Turner calls lawsuit “frivolous,” “desperate”
House District 72 candidate Albert Turner, Jr., says a lawsuit filed against him in Perry County April 21 is a last-ditch political tactic on the part of his opponent, Ralph A. Howard.
The civil suit has been filed by long-time Turner opponent Vinnie Royster of Marion. It seeks damages resulting from the April 22, 2003 scuffle between the two for which Turner was later found guilty of Harassment on March 31.
“The voters of District 72 can see now what Ralph Howard stoops to,” Turner said. “She works for Howard. This was done by Ralph Howard in a desperate attempt to sway voters with negative politics.
“If this is all he has to offer the public,” Turner said, “we’ll see what they have to tell him about that on Tuesday.”
With the special election between Turner and Howard now only three days away, Turner was blunt when asked if the suit would have any effect on the election’s results.
“No,” he said.
Howard confirmed that Royster was a member of his campaign team, but denied having any prior knowledge of Royster’s lawsuit.
“None whatsoever,” he said when asked if he and Royster had had any discussion on the matter. “This is the first I’ve heard of it. That’s something between them that transpired way before this election even started.”
Howard said that the suit was a matter for Royster and Turner to resolve, and was neither involved with his campaign nor has any bearing on it.
“I think it’s within her rights,” he said. “But there are several bigger issues in this campaign I have to worry about. This is not a problem that involves my campaign. That is his problem.
“I don’t think we are in a desperate situation and we don’t need desperate actions,” he added. “I wish him well.”
Turner said that the motivation for the suit also sprung from Royster’s long-held grudge towards Turner for her defeat in a race between the two for the Perry County Commission several years ago.
“At this time I would like to let the people know that this is a lady with a 6th-grade education, who has no job, who got beat in the race for County Commission by more than a thousand votes, and has continued to harass me with frivolous lawsuits,” Turner said. “She has yet to prevail in any of these lawsuits and she will not prevail in this one. She is a politically disgruntled woman who was slaughtered in the election…I’m about tired of it.”
In an interview Friday, Royster said her suit has nothing to do with either her defeat or the current District 72 election, but is only to right the wrong committed against her back on April 22, 2003.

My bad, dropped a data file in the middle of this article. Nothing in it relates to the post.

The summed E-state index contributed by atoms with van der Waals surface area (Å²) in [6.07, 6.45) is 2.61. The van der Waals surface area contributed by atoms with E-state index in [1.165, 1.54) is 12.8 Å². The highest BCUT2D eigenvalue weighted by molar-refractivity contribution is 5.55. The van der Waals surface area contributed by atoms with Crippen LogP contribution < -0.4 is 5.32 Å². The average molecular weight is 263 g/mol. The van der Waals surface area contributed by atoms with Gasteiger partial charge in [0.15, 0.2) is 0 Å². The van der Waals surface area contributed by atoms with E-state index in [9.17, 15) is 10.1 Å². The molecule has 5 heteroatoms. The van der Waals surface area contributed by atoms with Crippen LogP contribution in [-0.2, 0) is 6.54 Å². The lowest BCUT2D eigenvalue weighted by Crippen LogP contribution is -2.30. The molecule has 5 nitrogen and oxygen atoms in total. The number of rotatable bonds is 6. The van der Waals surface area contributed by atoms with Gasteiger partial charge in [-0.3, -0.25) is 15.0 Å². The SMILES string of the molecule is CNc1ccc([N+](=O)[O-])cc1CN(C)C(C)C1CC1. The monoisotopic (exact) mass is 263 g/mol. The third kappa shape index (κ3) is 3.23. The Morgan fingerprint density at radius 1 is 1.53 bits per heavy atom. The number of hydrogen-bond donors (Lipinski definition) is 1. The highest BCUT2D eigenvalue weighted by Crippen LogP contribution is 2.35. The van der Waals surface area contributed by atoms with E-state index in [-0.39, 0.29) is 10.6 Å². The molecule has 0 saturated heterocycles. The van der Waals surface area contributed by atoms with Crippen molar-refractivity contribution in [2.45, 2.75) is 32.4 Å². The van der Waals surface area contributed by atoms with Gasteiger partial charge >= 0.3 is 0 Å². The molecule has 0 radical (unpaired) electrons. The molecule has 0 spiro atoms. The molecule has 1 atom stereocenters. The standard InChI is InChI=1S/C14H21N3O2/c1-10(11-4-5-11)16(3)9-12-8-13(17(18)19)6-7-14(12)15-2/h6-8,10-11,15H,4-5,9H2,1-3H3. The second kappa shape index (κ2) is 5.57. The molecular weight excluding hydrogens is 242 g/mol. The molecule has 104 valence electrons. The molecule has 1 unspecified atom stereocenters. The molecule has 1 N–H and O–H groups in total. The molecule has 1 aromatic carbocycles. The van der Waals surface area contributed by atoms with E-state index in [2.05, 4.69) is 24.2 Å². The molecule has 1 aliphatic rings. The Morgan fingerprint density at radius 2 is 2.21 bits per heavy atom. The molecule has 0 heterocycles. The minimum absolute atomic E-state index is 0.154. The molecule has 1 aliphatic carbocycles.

“This is not politically motivated,” she said. “I just want justice for what Albert Turner did to me.”
Royster testified at Turner’s harassment trial that he had choked her and kneed her in the stomach during a confrontation at the Perry County commissioner’s Annex, and although several county Commissioners offered differing testimony, he was found guilty. Royster says the struggle is still causing her physical problems.
“Right now I am suffering. I am still under medical care from those injuries,” she said. “It should have been an assault charge.”
In addition to the medical damages, the suit includes one count for slander, deriving from a radio broadcast made by Turner on April 20, 2003, in which he criticized opponents of a proposed landfill that had spoken out a public hearing on the matter.
A taped copy of the broadcast was made available to the Times, on which Turner includes amongst the opponents “one or two hanky-headed niggers, or should I say Negroes.” Royster claims the remark is directed at her.
Turner, however, notes that he does not mention Royster by name, and says the suit is therefore without merit.
Royster reiterated that her filing suit was not intended as a political weapon, and that her sole motivations are damages, and the chance to speak out against Turner’s actions.
“I’m standing up for every woman, black or white or whatever color. We have a right to disagree without being beaten,” she said. “We are saying, It is not right to put your hand on me.”
Royster is represented in the suit by William P. Powers III, of Columbiana. He was not in his office Friday and was unavailable for comment. The suit seeks $500,000 in medical damages and $100,000 in restitution for slander.
As of Friday, Turner had not been served with the suit, as it had not been transferred to the Perry County Sheriff’s office for serving until Friday morning.
The information from the civil suit represents only one side of the case an does not reflect a rebuttal from Turner or his attorney.